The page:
For those of you who use your browser for confidential work: banking, purchasing, email, and downloading questionable material – Google Chrome’s incognito mode is a welcome feature.
When operating in incognito mode, Chrome will not save browsing history, search history, cookies, passwords, form information, or download history.
Browsing with incognito mode
To browse in incognito mode, go to the “Customize and control Google Chrome” drop down menu (click on the small wrench icon in the upper right) and select “New incognito window”. A new window will open with a new image in the upper left corner (see above comparison of the same webpage open in regular and incognito modes). You can continue browsing as normal in the other window.You can also press “Ctrl+Shift+N” as given in a recent GT article. A final method is to right click on any link and select “Open link in incognito window”.
Here is a shortcut to be able to open a Chrome window in incognito mode without opening a regular window first for PC users:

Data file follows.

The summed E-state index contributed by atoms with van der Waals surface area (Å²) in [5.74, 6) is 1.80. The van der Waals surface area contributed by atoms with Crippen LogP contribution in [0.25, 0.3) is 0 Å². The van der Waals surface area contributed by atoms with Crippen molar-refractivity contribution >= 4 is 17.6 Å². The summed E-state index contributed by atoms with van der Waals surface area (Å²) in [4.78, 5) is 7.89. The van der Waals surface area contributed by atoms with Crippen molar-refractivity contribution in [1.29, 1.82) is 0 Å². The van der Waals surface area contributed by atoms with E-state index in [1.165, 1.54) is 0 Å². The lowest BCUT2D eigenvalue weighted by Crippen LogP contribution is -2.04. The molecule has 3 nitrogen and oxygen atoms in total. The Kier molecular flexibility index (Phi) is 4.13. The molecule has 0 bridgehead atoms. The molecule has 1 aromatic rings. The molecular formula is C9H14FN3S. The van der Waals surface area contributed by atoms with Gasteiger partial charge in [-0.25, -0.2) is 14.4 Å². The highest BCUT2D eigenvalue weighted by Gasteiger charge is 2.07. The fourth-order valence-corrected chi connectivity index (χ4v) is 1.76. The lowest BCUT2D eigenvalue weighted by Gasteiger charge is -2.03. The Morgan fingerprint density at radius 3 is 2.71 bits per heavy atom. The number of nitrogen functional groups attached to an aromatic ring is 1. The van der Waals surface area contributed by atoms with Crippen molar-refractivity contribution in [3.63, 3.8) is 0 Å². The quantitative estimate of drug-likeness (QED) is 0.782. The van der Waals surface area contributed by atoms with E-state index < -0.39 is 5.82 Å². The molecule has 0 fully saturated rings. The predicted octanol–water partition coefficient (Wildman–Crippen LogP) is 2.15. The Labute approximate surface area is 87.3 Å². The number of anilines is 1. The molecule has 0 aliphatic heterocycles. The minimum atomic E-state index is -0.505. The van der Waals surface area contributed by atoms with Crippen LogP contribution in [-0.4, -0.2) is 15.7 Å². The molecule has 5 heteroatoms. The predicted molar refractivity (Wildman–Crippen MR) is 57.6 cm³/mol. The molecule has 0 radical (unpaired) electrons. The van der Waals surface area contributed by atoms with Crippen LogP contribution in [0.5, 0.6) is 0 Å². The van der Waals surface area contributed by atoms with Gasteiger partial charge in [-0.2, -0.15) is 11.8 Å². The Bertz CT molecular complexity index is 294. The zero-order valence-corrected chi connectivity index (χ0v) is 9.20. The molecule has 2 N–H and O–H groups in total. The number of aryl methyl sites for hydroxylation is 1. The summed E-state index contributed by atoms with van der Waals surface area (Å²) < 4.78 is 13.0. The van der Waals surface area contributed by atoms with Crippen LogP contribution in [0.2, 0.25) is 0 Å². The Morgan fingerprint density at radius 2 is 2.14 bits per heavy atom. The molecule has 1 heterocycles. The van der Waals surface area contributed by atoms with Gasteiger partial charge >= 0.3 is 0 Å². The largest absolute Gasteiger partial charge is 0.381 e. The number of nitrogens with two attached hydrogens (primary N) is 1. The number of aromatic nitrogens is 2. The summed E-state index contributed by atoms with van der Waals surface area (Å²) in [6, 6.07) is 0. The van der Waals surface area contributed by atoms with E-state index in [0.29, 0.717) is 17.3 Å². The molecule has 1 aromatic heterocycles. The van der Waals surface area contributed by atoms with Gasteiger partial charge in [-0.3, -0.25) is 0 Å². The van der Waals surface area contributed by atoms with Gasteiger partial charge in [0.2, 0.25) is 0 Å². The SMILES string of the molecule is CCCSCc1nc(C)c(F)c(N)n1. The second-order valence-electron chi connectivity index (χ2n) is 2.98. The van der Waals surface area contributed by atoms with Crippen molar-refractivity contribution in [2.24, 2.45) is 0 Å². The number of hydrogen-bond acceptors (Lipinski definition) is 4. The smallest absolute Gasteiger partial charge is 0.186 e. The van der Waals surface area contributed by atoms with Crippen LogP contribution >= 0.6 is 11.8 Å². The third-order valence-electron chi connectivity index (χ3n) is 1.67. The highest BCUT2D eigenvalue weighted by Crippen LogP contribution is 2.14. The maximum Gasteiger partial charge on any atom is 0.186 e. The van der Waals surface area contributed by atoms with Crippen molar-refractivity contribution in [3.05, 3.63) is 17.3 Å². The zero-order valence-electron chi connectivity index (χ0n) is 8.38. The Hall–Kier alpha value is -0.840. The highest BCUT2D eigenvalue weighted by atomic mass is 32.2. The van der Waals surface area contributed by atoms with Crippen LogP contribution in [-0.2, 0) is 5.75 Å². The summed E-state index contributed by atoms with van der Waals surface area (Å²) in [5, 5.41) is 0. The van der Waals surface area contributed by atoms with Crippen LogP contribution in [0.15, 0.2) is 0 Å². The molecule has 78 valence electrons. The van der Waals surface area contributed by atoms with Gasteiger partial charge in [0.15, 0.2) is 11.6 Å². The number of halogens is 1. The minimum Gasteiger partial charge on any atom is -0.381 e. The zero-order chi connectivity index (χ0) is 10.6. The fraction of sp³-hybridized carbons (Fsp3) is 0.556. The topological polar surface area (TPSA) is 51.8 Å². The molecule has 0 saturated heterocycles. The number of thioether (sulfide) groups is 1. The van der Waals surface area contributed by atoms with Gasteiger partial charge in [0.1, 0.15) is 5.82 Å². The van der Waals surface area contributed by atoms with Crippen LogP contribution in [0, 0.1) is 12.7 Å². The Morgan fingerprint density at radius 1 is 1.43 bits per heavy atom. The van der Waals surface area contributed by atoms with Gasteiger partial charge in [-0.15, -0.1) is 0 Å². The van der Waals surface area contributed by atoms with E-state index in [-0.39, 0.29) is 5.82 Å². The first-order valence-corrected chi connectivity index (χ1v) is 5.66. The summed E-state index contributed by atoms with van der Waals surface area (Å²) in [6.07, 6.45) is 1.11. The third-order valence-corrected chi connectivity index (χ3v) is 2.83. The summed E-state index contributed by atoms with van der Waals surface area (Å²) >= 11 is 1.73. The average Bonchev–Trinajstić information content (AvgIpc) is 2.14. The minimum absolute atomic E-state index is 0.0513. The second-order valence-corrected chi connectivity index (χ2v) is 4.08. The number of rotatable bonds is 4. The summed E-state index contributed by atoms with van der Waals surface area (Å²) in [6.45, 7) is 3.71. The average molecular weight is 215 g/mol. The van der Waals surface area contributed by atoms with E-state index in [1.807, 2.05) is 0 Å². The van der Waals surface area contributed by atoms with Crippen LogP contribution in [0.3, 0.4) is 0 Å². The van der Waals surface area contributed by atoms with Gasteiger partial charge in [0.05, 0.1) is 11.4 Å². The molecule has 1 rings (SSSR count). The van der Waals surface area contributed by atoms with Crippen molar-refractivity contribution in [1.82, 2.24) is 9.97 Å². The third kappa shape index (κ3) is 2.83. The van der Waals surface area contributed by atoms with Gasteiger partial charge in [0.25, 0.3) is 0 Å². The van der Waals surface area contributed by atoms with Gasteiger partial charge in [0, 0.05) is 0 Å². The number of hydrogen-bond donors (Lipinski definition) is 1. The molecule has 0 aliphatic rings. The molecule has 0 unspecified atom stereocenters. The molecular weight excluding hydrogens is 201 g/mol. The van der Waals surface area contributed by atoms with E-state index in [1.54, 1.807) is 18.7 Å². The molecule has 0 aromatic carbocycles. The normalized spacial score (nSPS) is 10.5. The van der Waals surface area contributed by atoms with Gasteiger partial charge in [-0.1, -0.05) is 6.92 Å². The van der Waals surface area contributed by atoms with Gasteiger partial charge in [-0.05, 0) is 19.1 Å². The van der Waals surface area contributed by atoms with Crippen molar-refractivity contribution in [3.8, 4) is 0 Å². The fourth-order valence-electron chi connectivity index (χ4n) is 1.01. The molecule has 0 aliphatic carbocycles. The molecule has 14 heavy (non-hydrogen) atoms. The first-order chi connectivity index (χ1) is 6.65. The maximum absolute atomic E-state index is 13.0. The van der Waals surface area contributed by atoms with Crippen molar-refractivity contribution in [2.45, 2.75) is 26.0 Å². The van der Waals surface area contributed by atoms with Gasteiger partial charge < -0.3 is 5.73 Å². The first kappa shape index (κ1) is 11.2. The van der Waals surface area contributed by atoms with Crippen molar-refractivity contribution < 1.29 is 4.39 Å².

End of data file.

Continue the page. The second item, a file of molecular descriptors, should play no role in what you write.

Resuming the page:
- Copy a shortcut for Chrome to the desktop or taskbar.
- Right-click the shortcut and select “Properties”.
- Type ” -incognito” directly after “…exe”” in the target box. Don’t forget the space (see image above).
- A suggestion is to rename the shortcut to something like “Chrome – Incognito Mode” to differentiate the shortcut from the regular Chrome one.
Congratulations! You should now be able to open a Chrome window in incognito mode with a double-click.
Limitations of incognito mode
Chrome users should be aware that there are a few shortcomings with browsing in incognito mode:
- Extensions cannot be used in incognito mode.
- Browsing in this manner does nothing to limit your information as recorded by sites you visit.
- If you are signed into your Google Account your Google web search history may be saved. (follow this early GT article on how to deal with Google search history).
- Spyware/malware (e.g. keyloggers) are not affected by this mode.
- Pinned tabs don’t seem to stay saved when closing and then opening Chrome.
While incognito mode appears to have great promise, it appears to have limited utility in a few applications.
Do you find incognito mode useful for browsing the web? Let us at GT know.